– posting between networks – this is kind of what OutputThis enables. Whether it be microcontent, blogs, media, people showcases, recipes – one shoudl be able to publish whatever they want – wherever they want.

TECH TALK: Extreme Competition: The New Competitors

Peter Fingar writes in his book Extreme Competition:

The new breed of 21st century business competitor has fused its business operations and technology to the point of unity, where the technology and the business leaders of winning companies are no longer at loggerheads, they feed off each other.

This new breed of companies uses the Internet as a digital nervous system to make deep structural changes in their core business processes.

They innovate not just with clever new products, they innovate with the services wrapped around those products: OnStar, originally developed from the work of Blue Octane, an IBM ExtremeBlue internship team, allows General Motors to sell you, not just a car, but an ongoing service that provides peace of mind on the road.

They innovate by how they operate, how they deliver their services, how they do what they do, the ways they conduct their business operations at the delight of their customers. They go beyond just delivering products or services, and, as Starbucks taught us, on to delivering experiences that command a premium, and even change lifestyles.

They go to the ends of the earth to employ $.09 an hour factory workers and $20,000 per year PhDs in science and technology.

They disrupt their industries by weaving a tapestry of business processes with trading partners that allow them to offer unprecedented convenience and affordability to their customers, especially those who were nonconsumers before a game-changing innovation was introduced. For the pioneering Indian company, Novatium, with its slogan, computing for the next billion, the market for affordable computing for the masses ($100 PCs) in countries like Brazil, China, India, Russia, and the working poor in developed countries is the computing worlds next frontier and biggest pot of gold.

They seek University of Michigan business expert, C.K. Prahalads fortune at the bottom of the pyramid. Prahalad is author of The Fortune at the Bottom of the Pyramid: Eradicating Poverty Through Profits. While most companies continue to focus on the wealthy Western markets for selling their goods and services, Indias Tata Group is building the $2,200 car. From the $100 PC to the $2,200 car, innovations that allow companies to make a profit in underserved markets will no doubt find their way to even the wealthiest nations. Companies that miss this trend will not only miss out on the emerging markets in Asia, the Middle East, Africa, and Latin America, they will come to find fierce new competitors landing on their shores and wreaking havoc in established markets (call it blowback if you like), regardless of a countrys wealth. Necessity truly is the mother of innovation.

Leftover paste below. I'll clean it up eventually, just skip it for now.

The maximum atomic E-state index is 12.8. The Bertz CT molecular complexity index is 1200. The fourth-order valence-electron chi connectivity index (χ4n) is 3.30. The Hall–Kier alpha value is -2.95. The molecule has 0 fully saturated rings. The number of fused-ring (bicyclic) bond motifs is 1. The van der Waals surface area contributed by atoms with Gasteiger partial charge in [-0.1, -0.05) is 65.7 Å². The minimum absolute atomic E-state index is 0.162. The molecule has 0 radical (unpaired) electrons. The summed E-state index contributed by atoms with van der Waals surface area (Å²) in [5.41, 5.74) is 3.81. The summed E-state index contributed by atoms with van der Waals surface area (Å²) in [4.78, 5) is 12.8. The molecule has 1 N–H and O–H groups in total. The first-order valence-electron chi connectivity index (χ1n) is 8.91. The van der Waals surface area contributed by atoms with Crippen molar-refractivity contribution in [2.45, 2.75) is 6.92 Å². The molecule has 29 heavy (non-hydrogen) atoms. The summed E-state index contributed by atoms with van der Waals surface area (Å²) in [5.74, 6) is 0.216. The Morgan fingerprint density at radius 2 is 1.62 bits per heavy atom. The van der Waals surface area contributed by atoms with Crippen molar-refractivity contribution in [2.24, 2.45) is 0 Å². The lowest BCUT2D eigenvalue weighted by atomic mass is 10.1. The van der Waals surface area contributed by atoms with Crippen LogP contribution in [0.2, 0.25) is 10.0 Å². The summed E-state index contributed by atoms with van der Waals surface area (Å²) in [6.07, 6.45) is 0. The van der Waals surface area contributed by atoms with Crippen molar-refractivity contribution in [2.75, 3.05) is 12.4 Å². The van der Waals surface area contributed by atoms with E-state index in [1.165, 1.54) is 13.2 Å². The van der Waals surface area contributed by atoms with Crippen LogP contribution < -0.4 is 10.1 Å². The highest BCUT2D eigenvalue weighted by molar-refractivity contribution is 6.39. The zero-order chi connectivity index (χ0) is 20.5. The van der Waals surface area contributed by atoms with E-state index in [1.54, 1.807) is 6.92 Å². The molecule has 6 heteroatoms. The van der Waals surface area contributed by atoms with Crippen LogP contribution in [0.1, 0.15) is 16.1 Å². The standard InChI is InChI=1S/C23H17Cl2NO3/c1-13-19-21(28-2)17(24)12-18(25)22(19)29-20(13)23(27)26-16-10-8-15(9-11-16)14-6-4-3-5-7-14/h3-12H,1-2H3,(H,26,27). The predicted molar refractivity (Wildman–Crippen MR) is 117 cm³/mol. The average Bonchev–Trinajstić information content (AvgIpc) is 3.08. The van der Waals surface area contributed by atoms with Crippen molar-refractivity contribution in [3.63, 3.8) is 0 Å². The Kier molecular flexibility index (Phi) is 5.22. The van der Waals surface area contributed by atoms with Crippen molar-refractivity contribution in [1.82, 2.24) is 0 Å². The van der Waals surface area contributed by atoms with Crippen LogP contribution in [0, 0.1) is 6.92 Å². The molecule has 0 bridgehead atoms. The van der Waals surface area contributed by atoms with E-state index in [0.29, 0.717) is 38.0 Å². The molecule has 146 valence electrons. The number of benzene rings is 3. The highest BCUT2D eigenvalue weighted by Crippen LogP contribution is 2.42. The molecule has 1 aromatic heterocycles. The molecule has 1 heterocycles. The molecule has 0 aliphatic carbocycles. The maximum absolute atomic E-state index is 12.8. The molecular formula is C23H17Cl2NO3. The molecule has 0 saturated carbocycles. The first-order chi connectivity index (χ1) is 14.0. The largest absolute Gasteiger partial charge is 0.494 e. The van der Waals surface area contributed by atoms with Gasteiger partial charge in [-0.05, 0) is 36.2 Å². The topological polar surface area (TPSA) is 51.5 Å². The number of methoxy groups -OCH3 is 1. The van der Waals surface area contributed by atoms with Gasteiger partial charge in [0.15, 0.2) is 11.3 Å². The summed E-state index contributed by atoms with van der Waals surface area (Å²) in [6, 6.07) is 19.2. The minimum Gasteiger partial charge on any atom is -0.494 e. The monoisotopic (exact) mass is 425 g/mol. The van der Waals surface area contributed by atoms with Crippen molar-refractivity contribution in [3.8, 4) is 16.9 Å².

They spin a digital information web that can pick up on far away demand signals, sensing and responding to the slightest of vibrations from activity on the Web (technically called complex event processing). They use real-time information, generated both within the firm and across the value-delivery system, to trigger custom business processes to get work done over the Webfor their customers, employees, suppliers, and trading partners.

Their call center volumes decline as their customers and business partners solve their own issues by tapping a digital concierge who serves up process-powered self-service, gaining double leverage by slashing customer care costs, while delighting customers with a whole new experience of self-reliance.

They make-to-demand rather than make-to-forecast, and demand signals drive not only their flexible manufacturing, but also their flexible R&D portfolios.

Information is power. Also thanks to the marvel of our time, the Internet, the customer has the information, hence, the power, to demand what he or she wants, when, where and at what cost.

And the newly empowered customers demand that the goods and services they consume be bundled into ever more complete solutions to their needs, requiring that traditional companies step outside their once-tidy industries to meet the complete needs of their customersa vacation is not an airline ticket, and airlines such as Virgin package the total vacation experience, not just the ride, for competitive advantage.

This means that industry boundaries are becoming blurred: a telephone is no longer just a telephone, its a computer, a camera, a Web browser and a community of friends and family circles.

Tomorrow: Five Drivers